Tyson Foods Inc. announced recently it will no longer buy animals fed a supplement designed to bulk them up before slaughter -- a move that's raised concerns from industry experts because it could increase prices for consumers.
Tyson is one of four companies that control 82 percent of the U.S. beef supply and is the first company to make the move away from the controversial feed supplement, Zilmax.
JBS USA, a Greeley-headquartered subsidiary of JBS SA in Brazil, is also among the four major U.S. beef-packers.
A company representative said Monday afternoon that "JBS doesn't have a comment at this time" regarding its competitor's recent move, or whether or not JBS USA is considering any similar actions.
Surprising many in the industry, Tyson sent a letter to cattle feeders saying that as of Sept. 6, the company would no longer buy animals that have been treated with the beta-agonist, Zilmax. The growth-inducing drugs, approved by the U.S. Food and Drug Administration, help feedyards get roughly 25 more pounds of beef from each carcass.
According to the Associated Press, they've been increasingly used to offset dwindling cattle herd numbers, especially in the face of last year's drought.
"There have been recent instances of cattle delivered for processing that have difficulty walking or are unable to move," Tyson told feeders in a letter. "We do not know the specific cause of these problems, but some animal health experts have suggested that the use of the feed supplement Zilmax, also known as zilpaterol, is one possible cause."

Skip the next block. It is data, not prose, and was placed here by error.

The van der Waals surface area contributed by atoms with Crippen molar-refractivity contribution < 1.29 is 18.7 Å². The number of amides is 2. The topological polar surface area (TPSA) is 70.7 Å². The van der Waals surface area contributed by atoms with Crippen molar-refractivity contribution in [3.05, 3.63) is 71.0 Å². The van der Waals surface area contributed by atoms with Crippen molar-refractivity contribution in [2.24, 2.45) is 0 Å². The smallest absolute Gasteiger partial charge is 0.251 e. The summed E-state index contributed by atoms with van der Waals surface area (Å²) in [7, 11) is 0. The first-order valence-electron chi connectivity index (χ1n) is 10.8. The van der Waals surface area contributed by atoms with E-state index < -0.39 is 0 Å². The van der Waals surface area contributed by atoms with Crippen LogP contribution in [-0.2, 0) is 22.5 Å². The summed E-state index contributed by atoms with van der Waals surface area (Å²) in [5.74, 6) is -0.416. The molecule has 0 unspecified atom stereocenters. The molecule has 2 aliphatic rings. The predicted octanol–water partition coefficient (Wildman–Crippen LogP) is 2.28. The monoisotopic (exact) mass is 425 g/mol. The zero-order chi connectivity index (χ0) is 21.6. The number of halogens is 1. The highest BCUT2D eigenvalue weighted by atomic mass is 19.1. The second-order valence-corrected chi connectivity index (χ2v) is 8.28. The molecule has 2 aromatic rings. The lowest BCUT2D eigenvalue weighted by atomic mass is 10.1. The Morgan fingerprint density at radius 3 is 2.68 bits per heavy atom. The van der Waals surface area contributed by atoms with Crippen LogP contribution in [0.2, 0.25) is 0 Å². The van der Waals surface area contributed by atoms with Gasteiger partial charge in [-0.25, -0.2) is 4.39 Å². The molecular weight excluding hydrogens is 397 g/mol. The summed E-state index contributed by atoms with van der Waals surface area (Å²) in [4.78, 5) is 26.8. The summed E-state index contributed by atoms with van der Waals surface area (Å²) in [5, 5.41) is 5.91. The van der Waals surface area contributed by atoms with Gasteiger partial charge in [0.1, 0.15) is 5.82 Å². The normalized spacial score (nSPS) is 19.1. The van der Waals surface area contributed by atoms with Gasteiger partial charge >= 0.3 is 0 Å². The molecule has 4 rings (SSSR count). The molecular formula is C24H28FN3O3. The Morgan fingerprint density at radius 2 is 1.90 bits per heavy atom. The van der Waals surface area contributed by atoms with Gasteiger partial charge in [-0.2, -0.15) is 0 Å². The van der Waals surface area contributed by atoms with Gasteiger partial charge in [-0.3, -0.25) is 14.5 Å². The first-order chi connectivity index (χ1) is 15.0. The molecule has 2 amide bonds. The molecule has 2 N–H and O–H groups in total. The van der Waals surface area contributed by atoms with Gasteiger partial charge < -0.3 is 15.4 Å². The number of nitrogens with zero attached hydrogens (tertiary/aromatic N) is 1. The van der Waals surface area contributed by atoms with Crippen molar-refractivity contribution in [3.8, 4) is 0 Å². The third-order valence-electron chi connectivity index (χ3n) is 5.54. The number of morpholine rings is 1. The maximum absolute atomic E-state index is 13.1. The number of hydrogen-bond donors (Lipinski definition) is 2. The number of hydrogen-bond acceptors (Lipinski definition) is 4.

Some in the industry wonder if the real reason Tyson officials moved away from Zilmax is not about cattle, but rather the battle for sales in other countries, where using drugs for meat production is banned.
While JBS officials didn't make comments Monday, an article in the Minnesota-based, agriculture publication Feedstuffs reported that Lilly Callaway, an animal scientist who works for JBS, told a meeting of cattle producers this month that her company is seeing increasing reports of animals fed beta-agonists as stressed.
Zilmax manufacturer Merck Animal Health said in an emailed statement its product is safe for use in cattle. It said studies have found that cattle fed Zilmax have normal behavior and movement.
Zilmax has been available in the U.S. for cattle since 2007, and until now, all four of the nation's big beef producers have bought cattle fattened on the feed additives.
Should all major meatpackers stop buy Zilmax-fed cattle, retail and wholesale prices of beef would rise because there would be less beef available, agriculture economist told the Associated Press.
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